Making fruit wine

Like most agricultural/gastronomic endeavours done on a small scale, making fruit wine is hard but rewarding work. A conversation with Rick and Amy Barr and Xina Chrapko illustrates their philosophies and outlines the steps involved to get their fruit wines to happy customers.

Birds & Bees Organic Winery and Meadery, formerly En Sante, Brousseau Alberta

Bottles of Birds and Bees wine. Photo by Greg Beneteau.
Bottles of Birds and Bees wine. Photo by Greg Beneteau.

The farm has cattle, orchards, bees, cereal crops, and chickens. “Making wine from the orchards is part of adding value to our farm,” says Xina, winemaker for Birds and Bees.“We call our sister Tonia the licenced bootlegger, as she sells our wine at the farmer’s markets. Our mother Elizabeth is the queen bee, providing her wisdom about the farm and the winery, and life in general.

“I came back to the farm after my Dad’s death to continue on with the winery. This land as been in the family since 1927. Making wine here helps provide seasonal work for people in the neighbourhood.”

Tonia and Xina’s father Victor Chrapko is legendary in northern Alberta agriculture. He was one of the first to farm organically, and was rewarded with several honours: AgChoices Best Practices Renewal Award; Alberta Farm Family Award; and nominated for the Alberta Agriculture Hall of Fame. He was also president of the Alberta Organic Producers Association. In 2009 Elizabeth, Victor’s wife, and Xina Chrapko went to Nebraska to accept an award for Outstanding Organic Farmers of the Year by the Organic Crop Improvement Association certifying body. Victor worked passionately on behalf of cottage wineries to allow them to be able to sell at farmers’ markets.

“We’ve been a cottage winery since 2005, but we’ve made wine for decades. We changed the name for practical reasons: people couldn’t say it, it was always being misordered at the stores. Birds and Bees is about health as well, we’re having fun with it.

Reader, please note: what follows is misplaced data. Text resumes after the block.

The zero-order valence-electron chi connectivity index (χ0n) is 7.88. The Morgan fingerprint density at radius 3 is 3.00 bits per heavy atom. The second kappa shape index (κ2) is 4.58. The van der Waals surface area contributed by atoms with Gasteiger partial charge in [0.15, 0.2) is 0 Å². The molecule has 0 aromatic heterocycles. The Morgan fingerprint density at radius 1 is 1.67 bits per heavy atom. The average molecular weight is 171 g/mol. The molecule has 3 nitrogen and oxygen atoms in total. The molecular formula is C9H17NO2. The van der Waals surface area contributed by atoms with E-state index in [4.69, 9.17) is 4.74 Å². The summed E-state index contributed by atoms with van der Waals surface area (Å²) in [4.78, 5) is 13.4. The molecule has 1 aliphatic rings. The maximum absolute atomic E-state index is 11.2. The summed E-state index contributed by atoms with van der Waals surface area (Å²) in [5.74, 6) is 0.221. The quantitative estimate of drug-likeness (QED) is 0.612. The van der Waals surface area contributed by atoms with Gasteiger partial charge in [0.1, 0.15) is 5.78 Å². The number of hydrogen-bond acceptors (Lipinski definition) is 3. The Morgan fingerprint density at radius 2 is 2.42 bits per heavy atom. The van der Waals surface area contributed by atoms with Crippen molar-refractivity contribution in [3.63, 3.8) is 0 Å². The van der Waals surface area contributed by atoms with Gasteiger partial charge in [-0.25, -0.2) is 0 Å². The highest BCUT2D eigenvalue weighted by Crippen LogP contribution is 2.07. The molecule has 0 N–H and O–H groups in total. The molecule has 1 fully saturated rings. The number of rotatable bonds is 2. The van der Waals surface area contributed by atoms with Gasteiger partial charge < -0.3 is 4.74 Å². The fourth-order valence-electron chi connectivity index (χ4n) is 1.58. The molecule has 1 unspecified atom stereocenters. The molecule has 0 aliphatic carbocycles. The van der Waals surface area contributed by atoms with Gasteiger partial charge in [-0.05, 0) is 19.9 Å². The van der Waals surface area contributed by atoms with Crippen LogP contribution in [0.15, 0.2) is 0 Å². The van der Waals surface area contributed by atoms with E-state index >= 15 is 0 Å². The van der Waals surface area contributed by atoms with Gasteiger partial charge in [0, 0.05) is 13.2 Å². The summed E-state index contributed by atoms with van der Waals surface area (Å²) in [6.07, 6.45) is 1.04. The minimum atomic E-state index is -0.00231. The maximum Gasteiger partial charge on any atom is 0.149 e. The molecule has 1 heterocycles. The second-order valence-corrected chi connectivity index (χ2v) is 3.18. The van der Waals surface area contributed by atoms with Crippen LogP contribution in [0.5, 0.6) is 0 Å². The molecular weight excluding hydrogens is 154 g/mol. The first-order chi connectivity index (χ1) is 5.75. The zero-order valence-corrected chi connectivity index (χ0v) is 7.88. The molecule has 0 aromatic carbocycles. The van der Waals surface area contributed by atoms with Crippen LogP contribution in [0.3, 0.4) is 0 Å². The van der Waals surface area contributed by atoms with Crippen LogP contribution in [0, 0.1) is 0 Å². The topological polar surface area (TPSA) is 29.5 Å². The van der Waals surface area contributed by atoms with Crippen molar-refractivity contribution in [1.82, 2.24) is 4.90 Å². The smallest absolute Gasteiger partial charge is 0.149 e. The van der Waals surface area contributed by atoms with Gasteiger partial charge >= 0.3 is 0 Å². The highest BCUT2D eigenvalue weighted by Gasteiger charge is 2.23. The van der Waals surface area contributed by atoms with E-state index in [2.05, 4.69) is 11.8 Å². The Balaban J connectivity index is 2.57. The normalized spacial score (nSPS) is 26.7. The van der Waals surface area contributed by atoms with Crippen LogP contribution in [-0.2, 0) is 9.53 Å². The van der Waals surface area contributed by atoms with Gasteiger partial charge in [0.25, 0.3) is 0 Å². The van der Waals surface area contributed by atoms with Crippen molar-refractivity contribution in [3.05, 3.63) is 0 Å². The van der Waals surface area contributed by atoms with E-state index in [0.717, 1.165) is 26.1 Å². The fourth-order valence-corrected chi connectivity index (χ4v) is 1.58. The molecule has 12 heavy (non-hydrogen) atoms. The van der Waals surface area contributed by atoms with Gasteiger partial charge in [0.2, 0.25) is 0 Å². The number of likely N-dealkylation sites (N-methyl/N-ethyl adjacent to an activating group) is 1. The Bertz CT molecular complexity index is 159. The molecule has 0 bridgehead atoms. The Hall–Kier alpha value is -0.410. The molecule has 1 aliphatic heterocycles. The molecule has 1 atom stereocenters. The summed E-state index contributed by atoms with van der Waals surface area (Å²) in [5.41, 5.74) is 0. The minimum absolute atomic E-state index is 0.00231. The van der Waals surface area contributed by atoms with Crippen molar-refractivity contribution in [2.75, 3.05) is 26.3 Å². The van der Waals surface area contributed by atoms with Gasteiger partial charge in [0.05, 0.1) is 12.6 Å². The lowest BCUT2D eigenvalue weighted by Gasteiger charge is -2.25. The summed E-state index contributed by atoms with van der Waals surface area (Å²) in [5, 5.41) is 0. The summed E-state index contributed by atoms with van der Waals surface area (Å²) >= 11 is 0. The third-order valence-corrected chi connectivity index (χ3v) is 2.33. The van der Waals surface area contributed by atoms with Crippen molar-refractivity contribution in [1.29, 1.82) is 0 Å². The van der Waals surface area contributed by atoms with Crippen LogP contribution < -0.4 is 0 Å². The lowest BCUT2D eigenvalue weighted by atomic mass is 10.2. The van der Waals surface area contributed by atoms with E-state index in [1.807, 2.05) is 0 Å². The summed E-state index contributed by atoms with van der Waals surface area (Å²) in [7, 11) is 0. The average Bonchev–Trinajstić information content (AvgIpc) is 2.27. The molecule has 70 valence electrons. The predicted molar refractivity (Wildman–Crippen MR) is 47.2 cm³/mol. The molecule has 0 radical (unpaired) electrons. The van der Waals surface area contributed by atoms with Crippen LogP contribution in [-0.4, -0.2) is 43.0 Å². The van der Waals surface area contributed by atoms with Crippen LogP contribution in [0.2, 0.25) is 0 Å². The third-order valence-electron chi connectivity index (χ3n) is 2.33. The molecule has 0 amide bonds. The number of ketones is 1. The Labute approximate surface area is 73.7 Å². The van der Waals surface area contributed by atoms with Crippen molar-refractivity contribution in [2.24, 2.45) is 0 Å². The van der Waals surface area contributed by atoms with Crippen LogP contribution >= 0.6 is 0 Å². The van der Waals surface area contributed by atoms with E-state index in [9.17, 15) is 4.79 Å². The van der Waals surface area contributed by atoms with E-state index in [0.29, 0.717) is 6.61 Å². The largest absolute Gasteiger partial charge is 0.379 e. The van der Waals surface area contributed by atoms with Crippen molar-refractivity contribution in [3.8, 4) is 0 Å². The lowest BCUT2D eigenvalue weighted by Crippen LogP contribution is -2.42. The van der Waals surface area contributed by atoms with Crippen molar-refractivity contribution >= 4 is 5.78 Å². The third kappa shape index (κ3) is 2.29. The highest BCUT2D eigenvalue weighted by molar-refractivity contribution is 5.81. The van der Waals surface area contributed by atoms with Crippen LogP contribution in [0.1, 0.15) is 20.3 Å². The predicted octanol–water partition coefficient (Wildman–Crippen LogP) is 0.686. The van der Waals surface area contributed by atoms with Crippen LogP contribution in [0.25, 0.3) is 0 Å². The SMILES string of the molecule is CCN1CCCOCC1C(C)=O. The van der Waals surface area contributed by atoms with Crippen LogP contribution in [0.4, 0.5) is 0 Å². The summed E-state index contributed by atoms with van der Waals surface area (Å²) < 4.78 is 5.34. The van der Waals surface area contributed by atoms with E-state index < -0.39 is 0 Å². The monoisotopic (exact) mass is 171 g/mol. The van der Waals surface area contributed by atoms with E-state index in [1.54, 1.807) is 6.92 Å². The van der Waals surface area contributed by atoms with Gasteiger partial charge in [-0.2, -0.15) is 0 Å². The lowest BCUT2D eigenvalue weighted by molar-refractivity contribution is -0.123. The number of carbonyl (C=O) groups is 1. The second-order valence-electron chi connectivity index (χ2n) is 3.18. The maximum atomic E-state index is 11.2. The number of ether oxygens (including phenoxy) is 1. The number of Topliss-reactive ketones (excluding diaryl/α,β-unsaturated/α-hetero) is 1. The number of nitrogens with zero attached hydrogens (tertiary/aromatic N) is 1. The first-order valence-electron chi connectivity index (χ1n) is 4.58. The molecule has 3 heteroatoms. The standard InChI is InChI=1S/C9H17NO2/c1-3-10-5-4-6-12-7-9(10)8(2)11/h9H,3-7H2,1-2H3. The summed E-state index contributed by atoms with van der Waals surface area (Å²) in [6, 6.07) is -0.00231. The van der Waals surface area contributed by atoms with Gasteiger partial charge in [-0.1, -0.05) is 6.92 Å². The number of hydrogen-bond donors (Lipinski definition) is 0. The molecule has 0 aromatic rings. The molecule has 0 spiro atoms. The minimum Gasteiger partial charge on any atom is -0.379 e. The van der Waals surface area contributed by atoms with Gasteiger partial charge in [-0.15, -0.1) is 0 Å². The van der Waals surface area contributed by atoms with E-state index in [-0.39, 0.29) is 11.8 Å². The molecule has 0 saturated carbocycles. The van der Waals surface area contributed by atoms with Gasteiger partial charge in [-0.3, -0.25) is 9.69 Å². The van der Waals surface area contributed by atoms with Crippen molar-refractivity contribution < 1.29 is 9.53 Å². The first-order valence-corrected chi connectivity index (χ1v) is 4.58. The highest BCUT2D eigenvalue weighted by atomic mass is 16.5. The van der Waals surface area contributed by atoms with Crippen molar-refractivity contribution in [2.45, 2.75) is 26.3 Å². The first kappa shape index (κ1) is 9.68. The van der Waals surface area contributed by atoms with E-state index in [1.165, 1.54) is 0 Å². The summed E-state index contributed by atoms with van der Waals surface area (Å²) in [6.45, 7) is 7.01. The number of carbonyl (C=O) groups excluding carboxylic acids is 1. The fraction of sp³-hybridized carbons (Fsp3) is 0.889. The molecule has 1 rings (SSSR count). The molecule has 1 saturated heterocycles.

“All the fruit and honey we harvest goes into fruit wine. We make several wines: apple, raspberry, rhubarb, Saskatoon, cherry and two specialty holiday wines, also alfalfa and a mead.”

The alfalfa is especially interesting as there are few wines made from a grass.

“We don’t have to press the alfalfa, it goes right into fermentation. It does ferment at a fairly high temperature, up to 29/30.C. The total ferment takes 8-12 days, then it ages in stainless steel for 11 months or so. This creates flavour and smoothness and makes it easier to filter.

“Now, we don’t have to go to BC or Ontario or the States to learn about orchards and winemaking — we can learn how to successfully diversify right here.”

Rick and Amy Barr, Barr Estate Winery Sherwood Park

Rick Barr of Barr Estate winery harvesting rhubarb to make The Barb. Photo by Curtis Comeau.
Rick Barr of Barr Estate winery harvesting rhubarb to make The Barb. Photo by Curtis Comeau.

“Our rhubarb field is three acres with about 500 rhubarb plants. We planted it three years ago. We have five or six different varieties, some have wrist-sized stalks and some are like strings but are super red and juicy,” says Rick. “Last year with all the rain, we had rhubarb that was five feet high.”

“We freeze the rhubarb first to assist with cell breakdown otherwise we don’t get any juice,” says Amy. “We thaw, then juice the stalks, press, and freeze the juice. We accumulate juice until the end of the summer. After all the picking is finished and it’s cooler (12.C) we do a cool fermentation. It takes a month to a month and a half for the raspberry to ferment.

“I start a small batch inoculate, then add it to the rest of the juice. The cool fermentation helps us keep the volatiles, we don’t want to boil off aroma.

“The raspberry starts fermentation really quickly, but with the rhubarb wine we have to nurture the fermentation because of the acidity and perhaps because rhubarb is low in potassium. The yeast may struggle a bit but we’ve never had a stuck fermentation.

“This is where Amy’s lab experience come in handy,” says Rick.

“We ferment all the sugar in the fruit to completion. We may add some honey for the mouth feel and body, and to add more complexity and balance the flavours. Then we leave on the lees (spent yeast and proteins) for four to five months, filter, and then we bottle.“

Their lab experience also pays off in what they don’t have to do. Pristine fruit and careful handling means they don’t add any sulphites or sorbates.

“There is a miniscule amount of sulphur that’s produced as a byproduct, it’s not detectable and is generally taken out by filtration, says Amy.

rhubarb“We keep hoping we’ll have time to fix up our old dairy barn — it doesn’t look very wineish. Though we don’t really promote people coming out, as we’re either at our day jobs or out picking fruit,” says Rick.

“Between the sheep, the winery, and the research work, it’s all different and requires different things of you. It’s not the same as doing the same things all the time. You plug through,” says Amy.

“We just don’t know any other way,” says Rick.

Mary Bailey is an ISG certified sommelier and WSET instructor.


By Mary Bailey.